Glossip Case Update of May 3: Richard Glossip Asks District Court to Void April’s Short-Handed Clemency Hearing and Stop His May 18 Execution

Publisher’s NOTE: CapitolBeatOK.com is creating an archive of the recent developments in the Richard Glossip case and the surrounding controversy. This installment from the Glossip defense team viewed developments in early May 2023. We will be adding to this material in the days and weeks to come. For this sequence of posts, the information is primarily from the Glossip defense team.

Oklahoma City — [As of May 2], Oklahoma death row prisoner Richard Glossip asked the Oklahoma County District Court to declare null and void the clemency hearing conducted on April 26, 2023, by just four of the five members of the Oklahoma Pardon and Parole Board (OPPB), which fell a single vote shy of the majority required under the Oklahoma Constitution to recommend clemency to the Governor.

This challenge aims to prevent the Oklahoma Department of Corrections from executing Mr. Glossip until he “is afforded a constitutional Clemency Hearing conducted by five impartial appointed or duly acting/substitute Members of the OPPB secured pursuant to revisions to 57 O.S. § 332.2 of the Oklahoma Statutes and Section 515 of the OAC or other statutory provisions under Oklahoma law.” (Amended Petition p. 13).

[The May 2] filing is an amendment to a lawsuit filed two days before the clemency hearing, challenging the OPPB’s failure to seat an impartial replacement member to ensure Mr. Glossip’s clemency hearing was held before a full, five-member Board, as required under the Oklahoma Constitution.

https://drive.google.com/file/d/1NCisPmjwm5JasKDN7GgFieokAAX0aO5j/view

Mr. Glossip is scheduled to be executed on May 18 despite serious doubts about his conviction, including the Oklahoma Attorney General’s acknowledgment that the conviction should be vacated.

OPPB member Richard Smothermon is married to the lead prosecutor in Mr. Glossip’s case, a prosecution riddled with misconduct claims that have emerged only in recent months from belated disclosures by the State. Mr. Smothermon properly recused himself due to this clear conflict of interest, but the split 2-2 vote at Mr. Glossip’s clemency hearing resulted in a denial that precludes Governor Kevin Stitt from granting clemency.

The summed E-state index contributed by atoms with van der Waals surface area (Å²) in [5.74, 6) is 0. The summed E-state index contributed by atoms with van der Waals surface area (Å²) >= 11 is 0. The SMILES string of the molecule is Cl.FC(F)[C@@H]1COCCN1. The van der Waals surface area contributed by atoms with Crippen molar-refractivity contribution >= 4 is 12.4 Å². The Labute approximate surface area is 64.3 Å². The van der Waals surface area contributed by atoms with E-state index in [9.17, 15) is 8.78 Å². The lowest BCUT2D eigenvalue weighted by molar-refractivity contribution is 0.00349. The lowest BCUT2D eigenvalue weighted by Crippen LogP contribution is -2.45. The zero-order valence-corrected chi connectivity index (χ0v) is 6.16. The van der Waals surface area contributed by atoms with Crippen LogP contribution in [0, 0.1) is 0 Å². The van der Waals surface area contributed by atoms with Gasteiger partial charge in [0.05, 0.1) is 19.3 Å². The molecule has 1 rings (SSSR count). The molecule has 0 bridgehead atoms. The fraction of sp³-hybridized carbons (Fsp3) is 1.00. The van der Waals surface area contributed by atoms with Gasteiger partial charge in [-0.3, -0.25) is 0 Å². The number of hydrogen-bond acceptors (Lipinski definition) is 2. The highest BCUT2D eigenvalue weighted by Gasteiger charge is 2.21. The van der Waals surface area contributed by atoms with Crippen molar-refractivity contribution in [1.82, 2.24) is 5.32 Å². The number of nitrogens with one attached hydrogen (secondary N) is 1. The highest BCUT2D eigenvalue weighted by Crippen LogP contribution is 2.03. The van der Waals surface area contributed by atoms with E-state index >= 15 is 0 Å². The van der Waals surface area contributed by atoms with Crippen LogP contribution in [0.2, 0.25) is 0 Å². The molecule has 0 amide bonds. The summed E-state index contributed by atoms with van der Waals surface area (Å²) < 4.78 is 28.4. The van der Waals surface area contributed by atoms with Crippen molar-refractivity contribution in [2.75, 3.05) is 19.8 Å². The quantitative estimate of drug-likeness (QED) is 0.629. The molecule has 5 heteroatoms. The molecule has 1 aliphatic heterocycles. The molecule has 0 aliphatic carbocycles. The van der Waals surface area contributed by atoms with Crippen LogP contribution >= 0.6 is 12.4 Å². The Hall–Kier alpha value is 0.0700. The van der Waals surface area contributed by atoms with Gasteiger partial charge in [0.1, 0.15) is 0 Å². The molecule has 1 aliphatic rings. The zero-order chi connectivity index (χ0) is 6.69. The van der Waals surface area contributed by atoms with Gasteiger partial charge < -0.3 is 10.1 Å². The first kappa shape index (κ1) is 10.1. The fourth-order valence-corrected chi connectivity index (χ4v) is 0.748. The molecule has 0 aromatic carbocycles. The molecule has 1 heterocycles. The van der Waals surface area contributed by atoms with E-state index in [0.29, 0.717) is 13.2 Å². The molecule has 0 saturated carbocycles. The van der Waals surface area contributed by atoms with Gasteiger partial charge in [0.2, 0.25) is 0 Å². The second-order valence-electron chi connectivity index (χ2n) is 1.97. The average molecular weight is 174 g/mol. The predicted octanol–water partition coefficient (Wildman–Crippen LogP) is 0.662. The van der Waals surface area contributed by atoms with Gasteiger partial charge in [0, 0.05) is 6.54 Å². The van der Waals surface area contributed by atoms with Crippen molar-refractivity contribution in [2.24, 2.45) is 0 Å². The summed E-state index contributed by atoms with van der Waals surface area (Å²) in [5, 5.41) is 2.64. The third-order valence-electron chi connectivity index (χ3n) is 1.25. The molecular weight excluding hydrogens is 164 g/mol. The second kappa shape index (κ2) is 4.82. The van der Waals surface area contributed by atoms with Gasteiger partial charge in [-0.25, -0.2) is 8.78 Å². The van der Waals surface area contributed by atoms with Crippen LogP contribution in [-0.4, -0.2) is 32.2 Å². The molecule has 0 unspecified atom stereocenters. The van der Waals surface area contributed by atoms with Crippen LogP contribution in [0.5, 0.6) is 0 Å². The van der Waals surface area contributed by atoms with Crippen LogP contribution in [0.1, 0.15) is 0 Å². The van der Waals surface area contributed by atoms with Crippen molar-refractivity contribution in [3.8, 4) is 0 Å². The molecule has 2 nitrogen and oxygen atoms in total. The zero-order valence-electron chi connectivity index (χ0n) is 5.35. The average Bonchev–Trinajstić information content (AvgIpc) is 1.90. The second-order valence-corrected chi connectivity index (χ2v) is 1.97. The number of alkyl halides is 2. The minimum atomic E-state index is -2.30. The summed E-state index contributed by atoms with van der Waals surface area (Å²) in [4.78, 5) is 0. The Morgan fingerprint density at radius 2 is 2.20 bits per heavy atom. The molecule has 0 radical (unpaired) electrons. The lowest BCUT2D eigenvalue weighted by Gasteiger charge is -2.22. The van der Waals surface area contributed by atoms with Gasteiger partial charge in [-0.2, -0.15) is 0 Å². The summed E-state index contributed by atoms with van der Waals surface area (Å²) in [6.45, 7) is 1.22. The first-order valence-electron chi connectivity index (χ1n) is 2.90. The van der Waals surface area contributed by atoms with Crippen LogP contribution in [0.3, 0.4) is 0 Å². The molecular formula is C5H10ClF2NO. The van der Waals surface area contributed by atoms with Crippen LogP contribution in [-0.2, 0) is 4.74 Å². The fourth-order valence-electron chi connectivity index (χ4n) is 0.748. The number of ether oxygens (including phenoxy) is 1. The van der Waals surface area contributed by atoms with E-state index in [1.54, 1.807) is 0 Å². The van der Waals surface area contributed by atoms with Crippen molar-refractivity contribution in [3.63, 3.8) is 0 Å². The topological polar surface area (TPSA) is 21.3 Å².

The lawsuit argues that the absence of any mechanism to replace the conflicted Board member denies Mr. Glossip due process by increasing his burden of persuasion to a short-handed Board.

“The State of Oklahoma has already agreed that Richard Glossip was denied a fair trial and, to add further insult to his constitutional rights, he has now been denied a fair clemency hearing,” said his attorney, Don Knight. “The Board’s split decision is precisely the outcome this lawsuit sought to avoid, and it underscores the grave injustice of allowing Rich’s execution to proceed without a proper clemency hearing before a fully constituted Board.”

Note: Pat McGuigan, who prepared this posting for an ‘archive’ of Glossip case material, is the publisher of CapitolBeatOK.com. Founded in 2009, CapitolBeatOK.com is an independent, non-partisan and locally-managed news organization based in Oklahoma City. The news service, provided free of charge, is primarily but not exclusively focused on state and local government in Oklahoma, although national and international political news is also covered. Additionally, Pat McGuigan monitors cultural, artistic and other news, as time permits, and CapitolBeatOK.com is his permanent archive for much of that work.